Tucker Carlson's Testicle Tanning 'Very Misleading,' Health Experts Say

Claims made about "testicle tanning" in a clip promoting Tucker Carlson Originals: The End of Men have been branded as "misleading" by health experts.

In a viral clip about the Fox Nation episode, Carlson spoke to Andrew McGovern—billed as a "fitness professional"—about supposed ways men could increase their testosterone levels.

McGovern, who is listed on LinkedIn as a personal trainer at LifeTime Inc., in Columbus, Ohio, suggested men could improve their testosterone levels by exposing themselves to red light therapy.

The Cleveland Clinic describes red light therapy as "an emerging treatment showing promise" in improving wound healing and acne, as well as reducing stretch marks and other common skin conditions.

Photo of Tucker Carlson
Fox News host Tucker Carlson discusses 'Populism and the Right' during the National Review Institute's Ideas Summit at the Mandarin Oriental Hotel March 29, 2019 in Washington, DC. Health experts have called claims made in a viral clip featuring Carlson as "very misleading." Getty

In a viral Twitter clip, seen by some 3.5 million people since being shared on April 17, Carlson described the treatment as "testicle tanning" and said while it sounds "crazy," so is ignoring the "crash" of testosterone levels.

Since being shared online, the segment and, special as a whole, have been ruthlessly mocked online by users as well as by celebrities, including singer Kid Rock.

But health experts told Newsweek the claims made in the viral clip would not help men learn more about testosterone.

When asked whether viewers would find benefit in watching the video, Dr. Shanna Swan of New York's Icahn School of Medicine at Mount Sinai and author of Count Down, a 2017 book about the declining sperm count among men, said: "Not at all. That clip is very misleading."

Urologist Petar Bajic, MD, at the Cleveland Clinic's Glickman Urological and Kidney Institute, in Ohio, went further and told Newsweek that men considering red light therapy to enhance their testosterone levels would be wasting their money.

Dr. Bajic said: "The bottom line about red light therapy for low testosterone is that there is no evidence to support its use and no psychological basis for how it might even work because light wouldn't penetrate the skin to enter the testicles.

"Some folks have suggested a mechanism involving victim D, but for men with normal vitamin D, there's no evidence that making that level higher with light therapy has any impact on testosterone levels. This technology is not FDA approved for low testosterone and this means it has not been proven to be safe or effective for improving testosterone."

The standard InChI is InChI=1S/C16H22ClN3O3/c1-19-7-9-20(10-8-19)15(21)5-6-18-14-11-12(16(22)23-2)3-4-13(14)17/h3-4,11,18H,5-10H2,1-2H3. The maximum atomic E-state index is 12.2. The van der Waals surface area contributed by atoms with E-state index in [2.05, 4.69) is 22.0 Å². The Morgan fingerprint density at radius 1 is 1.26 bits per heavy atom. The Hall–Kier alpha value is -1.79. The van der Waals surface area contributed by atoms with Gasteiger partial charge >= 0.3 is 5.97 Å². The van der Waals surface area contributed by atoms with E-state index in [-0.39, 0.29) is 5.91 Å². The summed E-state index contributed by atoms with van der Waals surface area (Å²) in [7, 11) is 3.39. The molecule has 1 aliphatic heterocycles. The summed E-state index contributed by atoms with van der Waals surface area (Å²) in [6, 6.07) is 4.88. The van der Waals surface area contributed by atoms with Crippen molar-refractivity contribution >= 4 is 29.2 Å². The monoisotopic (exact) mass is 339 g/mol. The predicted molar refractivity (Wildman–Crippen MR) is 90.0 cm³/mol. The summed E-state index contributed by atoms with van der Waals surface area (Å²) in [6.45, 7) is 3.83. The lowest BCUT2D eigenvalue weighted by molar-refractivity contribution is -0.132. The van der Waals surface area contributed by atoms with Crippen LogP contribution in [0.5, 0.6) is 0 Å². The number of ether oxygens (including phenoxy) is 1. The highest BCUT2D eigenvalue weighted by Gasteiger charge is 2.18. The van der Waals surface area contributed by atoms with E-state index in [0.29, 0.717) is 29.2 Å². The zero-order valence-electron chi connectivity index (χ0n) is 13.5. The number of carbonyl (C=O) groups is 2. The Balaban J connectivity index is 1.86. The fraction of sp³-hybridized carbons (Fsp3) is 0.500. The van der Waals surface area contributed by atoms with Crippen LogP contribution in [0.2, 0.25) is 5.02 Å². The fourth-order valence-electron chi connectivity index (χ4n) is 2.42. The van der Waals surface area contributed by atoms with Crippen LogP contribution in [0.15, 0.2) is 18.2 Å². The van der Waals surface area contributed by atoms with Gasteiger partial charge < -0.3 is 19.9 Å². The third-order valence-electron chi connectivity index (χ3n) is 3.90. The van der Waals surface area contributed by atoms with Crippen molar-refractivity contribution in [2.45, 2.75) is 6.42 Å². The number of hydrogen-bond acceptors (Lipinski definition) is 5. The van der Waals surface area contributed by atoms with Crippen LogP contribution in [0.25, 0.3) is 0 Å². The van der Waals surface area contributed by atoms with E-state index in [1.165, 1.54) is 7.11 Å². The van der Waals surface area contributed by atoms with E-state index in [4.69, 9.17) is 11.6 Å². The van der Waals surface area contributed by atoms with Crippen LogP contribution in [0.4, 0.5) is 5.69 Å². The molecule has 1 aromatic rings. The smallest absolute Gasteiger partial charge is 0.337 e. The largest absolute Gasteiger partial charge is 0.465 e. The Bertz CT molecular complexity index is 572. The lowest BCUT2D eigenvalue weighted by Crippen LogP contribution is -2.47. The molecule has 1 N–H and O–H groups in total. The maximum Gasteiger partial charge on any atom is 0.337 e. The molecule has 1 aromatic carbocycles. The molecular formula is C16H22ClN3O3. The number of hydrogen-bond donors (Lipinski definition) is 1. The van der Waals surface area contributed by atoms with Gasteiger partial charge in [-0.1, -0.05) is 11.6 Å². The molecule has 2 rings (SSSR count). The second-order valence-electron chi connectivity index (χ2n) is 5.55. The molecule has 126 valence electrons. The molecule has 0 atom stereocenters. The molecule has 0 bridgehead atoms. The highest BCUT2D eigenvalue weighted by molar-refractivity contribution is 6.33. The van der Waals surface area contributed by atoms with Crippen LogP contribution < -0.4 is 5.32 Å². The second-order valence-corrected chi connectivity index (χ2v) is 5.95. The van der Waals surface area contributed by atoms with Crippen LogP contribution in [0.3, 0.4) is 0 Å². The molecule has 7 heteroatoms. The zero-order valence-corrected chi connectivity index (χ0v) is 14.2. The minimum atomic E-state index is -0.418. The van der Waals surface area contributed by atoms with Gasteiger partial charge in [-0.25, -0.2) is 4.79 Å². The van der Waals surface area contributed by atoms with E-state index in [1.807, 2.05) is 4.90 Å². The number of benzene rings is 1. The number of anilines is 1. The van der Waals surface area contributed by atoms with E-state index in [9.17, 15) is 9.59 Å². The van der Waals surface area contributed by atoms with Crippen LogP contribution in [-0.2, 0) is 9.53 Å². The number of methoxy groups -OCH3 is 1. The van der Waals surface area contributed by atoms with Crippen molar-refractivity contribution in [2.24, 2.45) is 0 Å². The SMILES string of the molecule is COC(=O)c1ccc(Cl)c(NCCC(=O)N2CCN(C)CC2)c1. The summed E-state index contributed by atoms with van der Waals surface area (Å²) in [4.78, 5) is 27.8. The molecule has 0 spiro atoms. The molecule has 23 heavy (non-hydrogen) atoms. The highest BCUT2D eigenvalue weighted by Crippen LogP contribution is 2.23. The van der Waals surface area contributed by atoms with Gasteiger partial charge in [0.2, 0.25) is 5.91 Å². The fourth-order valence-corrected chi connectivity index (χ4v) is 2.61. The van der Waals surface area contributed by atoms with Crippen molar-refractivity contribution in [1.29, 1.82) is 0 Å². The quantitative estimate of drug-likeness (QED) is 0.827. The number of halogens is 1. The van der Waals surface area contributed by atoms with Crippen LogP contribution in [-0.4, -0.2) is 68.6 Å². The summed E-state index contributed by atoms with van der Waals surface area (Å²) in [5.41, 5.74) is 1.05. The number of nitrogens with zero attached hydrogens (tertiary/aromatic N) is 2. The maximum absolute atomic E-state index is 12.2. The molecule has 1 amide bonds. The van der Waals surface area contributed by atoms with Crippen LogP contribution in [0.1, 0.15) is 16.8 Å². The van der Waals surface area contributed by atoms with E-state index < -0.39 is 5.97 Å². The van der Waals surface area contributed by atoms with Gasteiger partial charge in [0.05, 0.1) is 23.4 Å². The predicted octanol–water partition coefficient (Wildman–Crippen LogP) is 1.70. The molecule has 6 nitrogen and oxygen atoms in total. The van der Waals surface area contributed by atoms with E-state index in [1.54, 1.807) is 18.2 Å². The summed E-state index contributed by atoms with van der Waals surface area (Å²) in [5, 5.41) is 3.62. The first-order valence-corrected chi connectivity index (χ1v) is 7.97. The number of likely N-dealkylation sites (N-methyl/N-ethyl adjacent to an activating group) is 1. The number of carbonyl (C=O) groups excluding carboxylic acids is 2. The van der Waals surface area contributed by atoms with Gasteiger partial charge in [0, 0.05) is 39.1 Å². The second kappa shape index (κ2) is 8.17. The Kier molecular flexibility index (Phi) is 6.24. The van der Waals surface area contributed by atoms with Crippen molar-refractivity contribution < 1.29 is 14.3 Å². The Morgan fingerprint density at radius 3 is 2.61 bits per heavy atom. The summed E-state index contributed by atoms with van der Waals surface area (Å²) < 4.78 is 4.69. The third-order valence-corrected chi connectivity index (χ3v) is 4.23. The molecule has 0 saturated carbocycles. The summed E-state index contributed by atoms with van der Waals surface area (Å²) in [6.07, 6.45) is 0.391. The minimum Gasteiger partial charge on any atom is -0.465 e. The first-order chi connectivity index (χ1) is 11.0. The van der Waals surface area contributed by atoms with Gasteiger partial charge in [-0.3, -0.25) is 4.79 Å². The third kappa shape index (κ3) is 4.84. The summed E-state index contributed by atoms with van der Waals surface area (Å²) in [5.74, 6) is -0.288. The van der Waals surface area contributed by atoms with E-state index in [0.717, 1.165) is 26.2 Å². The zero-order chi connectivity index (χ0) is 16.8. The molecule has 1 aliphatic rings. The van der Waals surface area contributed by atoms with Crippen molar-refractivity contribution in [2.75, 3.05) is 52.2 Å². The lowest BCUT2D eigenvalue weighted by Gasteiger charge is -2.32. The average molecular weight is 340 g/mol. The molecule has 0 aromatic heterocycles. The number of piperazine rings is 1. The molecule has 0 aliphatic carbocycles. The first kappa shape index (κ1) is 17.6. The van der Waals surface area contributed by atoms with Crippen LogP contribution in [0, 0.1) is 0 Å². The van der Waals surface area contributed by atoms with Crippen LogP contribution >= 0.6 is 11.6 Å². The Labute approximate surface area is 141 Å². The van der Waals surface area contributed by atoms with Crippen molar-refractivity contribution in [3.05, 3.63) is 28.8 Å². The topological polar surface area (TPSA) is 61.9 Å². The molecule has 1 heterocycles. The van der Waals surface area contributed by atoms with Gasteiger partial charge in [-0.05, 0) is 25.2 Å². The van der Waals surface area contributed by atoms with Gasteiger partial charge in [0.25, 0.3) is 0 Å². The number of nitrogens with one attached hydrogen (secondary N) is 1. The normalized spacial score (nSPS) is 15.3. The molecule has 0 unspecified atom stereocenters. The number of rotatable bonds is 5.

"I'd say to any man considering this treatment, it's not only a waste of time, but also a waste of money. There are a number of safe and effective treatments for low testosterone which are all covered by insurance for men who have this condition."

He added: "There's a lot of misleading information out there. I encourage everyone to be critical, come and see a reliable source, like a doctor, do your research from a reliable source, stick to what's been proven by the test of time."

Newsweek has contacted Fox News and LifeTime Inc. for comment.

The alleged decline in testosterone levels over recent decades has become an obsessive topic among some men online, with hundreds of articles and YouTube videos being made about the subject.

Swan told Newsweek there are few studies on the trends in male hormone levels, but noted a March 2022 University of Southern Denmark study found "a secular decline in testosterone has been observed."

She added the supporting data was "mostly European" and that a 2009 Travison study found testosterone decline in older American men.

Swan said the fall appeared to parallel declines in sperm count and that there was "good agreement" that obesity, lack of exercise and "binge drinking" played a role in both trends as well as the presence of chemicals, called anti-androgens, that can lower the body's testosterone.

Anti-androgens are found in food, personal care products and household products, according to Swan.

People who have low testosterone levels can suffer low libido, erectile dysfunction, less muscle mass and poor semen quality.

Concerns about male hormone levels could lead men to examine their diet or consider testosterone replacement therapy, to improve these symptoms.

Swan said while "exercise and other healthy behaviors may increase" the rates of the male hormone, "testosterone replacement therapy is risky and surprisingly, may decrease sperm count and quality."

She also told Newsweek that "food packaging and preparation may interfere with hormone levels" and that some foods "like meats and fatty foods have exogenous hormones and nutrients that may have effects on hormone levels."

She instead recommended that anyone who is concerned about their testosterone levels see an endocrinologist.